How To Run Commands in Linux Every X Seconds?

How To Run Commands In Linux Periodically

As a Linux user, you often need to run some commands repeatedly after a certain period of time. Sometimes, you need a command to run each hour or in an interval of X seconds. This is commonly used by system admins but even if you are a beginner, you can use it to automate tasks, synchronize files or schedule updates, etc. There are many methods to do it which are quite easy and direct.

Run Commands in Linux Every Few Seconds

The cron command cannot be used to run commands every X seconds, and using loops is not precise. The watch command is easy to use. In this article, We will discuss all three methods in detail.

1. Using Cron command

Each user can have a crontab where we can create and modify tasks. But, Cron can only be used for a minimum interval of one minute i.e. if you want to run commands every X seconds, Cron can’t be used.

Open a terminal by pressing Ctrl+Alt+T. Enter the following command to open the config file for the current user:

crontab -e

Add a task entry in the following format:

* * * * * / directory/ command

where the first five dots represent time i.e. minute, hour, day of the month, month, and day of the week. For Example:

* * * * * echo "hello world" > /home/sid/Desktop/

To edit crontab for other users, Enter the following command:

crontab -u <username>

To list the scheduled jobs, enter the following command:

crontab -l

To delete a crontab, enter the following command:

crontab -r

So, setting up cron jobs is easy but it only runs commands at a minimum interval of one minute.

2. Using watch command

The watch command can be used to repeat a command from every two seconds to every day, month, or year. Watch command displays the output in the terminal until we manually stop it either by pressing Ctrl+Alt+T or by rebooting the system. To use the watch command, Open a terminal and enter the following command:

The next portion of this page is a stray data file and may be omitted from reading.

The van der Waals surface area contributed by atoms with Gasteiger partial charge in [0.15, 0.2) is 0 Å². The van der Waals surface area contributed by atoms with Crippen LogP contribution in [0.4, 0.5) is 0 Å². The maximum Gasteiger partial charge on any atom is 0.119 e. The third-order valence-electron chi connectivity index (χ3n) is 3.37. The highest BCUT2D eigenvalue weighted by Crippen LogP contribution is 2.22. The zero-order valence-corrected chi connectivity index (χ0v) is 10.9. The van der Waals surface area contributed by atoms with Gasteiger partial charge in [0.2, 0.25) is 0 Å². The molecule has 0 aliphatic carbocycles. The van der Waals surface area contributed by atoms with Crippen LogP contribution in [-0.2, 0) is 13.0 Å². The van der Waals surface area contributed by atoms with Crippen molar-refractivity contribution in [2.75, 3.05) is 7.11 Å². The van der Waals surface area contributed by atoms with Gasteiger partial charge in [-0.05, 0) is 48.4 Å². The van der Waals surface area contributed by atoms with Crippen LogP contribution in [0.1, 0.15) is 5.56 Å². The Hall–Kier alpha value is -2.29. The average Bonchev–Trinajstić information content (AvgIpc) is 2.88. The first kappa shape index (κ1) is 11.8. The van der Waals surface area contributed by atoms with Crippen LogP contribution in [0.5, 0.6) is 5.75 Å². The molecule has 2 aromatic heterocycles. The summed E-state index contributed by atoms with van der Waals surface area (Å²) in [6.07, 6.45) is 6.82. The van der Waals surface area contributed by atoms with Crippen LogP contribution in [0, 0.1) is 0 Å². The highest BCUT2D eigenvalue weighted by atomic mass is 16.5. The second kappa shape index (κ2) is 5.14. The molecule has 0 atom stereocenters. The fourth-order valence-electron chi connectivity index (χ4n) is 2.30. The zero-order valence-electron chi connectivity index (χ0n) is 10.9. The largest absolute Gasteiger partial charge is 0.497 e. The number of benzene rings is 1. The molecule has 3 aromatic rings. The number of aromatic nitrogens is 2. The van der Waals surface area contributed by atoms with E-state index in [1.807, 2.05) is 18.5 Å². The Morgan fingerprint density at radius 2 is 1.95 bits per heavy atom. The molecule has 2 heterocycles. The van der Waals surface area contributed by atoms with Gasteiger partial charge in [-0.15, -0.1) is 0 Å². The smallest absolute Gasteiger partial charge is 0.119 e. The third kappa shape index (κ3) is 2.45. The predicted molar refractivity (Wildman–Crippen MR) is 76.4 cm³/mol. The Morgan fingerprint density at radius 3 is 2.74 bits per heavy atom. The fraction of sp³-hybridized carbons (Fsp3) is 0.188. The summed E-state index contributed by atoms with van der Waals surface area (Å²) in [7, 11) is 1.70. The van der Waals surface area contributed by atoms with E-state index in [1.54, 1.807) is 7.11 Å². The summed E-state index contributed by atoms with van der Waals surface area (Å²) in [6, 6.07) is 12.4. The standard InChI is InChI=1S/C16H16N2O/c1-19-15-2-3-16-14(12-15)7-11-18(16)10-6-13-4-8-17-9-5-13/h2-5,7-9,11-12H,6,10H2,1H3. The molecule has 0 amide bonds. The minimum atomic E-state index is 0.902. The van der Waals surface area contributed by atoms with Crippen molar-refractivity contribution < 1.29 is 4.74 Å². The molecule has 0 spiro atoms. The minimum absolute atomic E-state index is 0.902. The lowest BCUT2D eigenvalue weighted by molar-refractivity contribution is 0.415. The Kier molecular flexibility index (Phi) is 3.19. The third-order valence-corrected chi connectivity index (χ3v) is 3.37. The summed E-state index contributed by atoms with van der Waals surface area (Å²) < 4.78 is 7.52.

watch uptime

By default, the output is displayed in the terminal. To save the output in a text file, enter the following command:

watch uptime > /home/sid/Desktop/test.txt

The output will be saved in the textile test.txt until you stop it manually.

By default, it displays the output every 2 seconds. To set a different time interval, enter the following command:

watch -n 30 uptime

This will run the uptime command in an interval of 30 seconds. To know more about the watch command, You can refer to the manpage or through this link.

3. Using sleep command

The sleep command can also be used along with loops like while loop or for loop to run a command repeatedly or periodically. Open a terminal and using for loop, execute the following command:

for loop

for i in {1..8}; do echo -n "running the command $i time"; sleep 3; done

The above command will display the output 8 times with a time interval of 3 seconds. You can also use while loop instead of for loop as shown below.

while loop

while true; do echo -n "this  will run every 2 seconds" ; sleep 2; done


So, we learned how to run commands in a Linux terminal periodically or repeatedly. From running a command to running a script every X seconds or every hour, everything can be done using these three methods.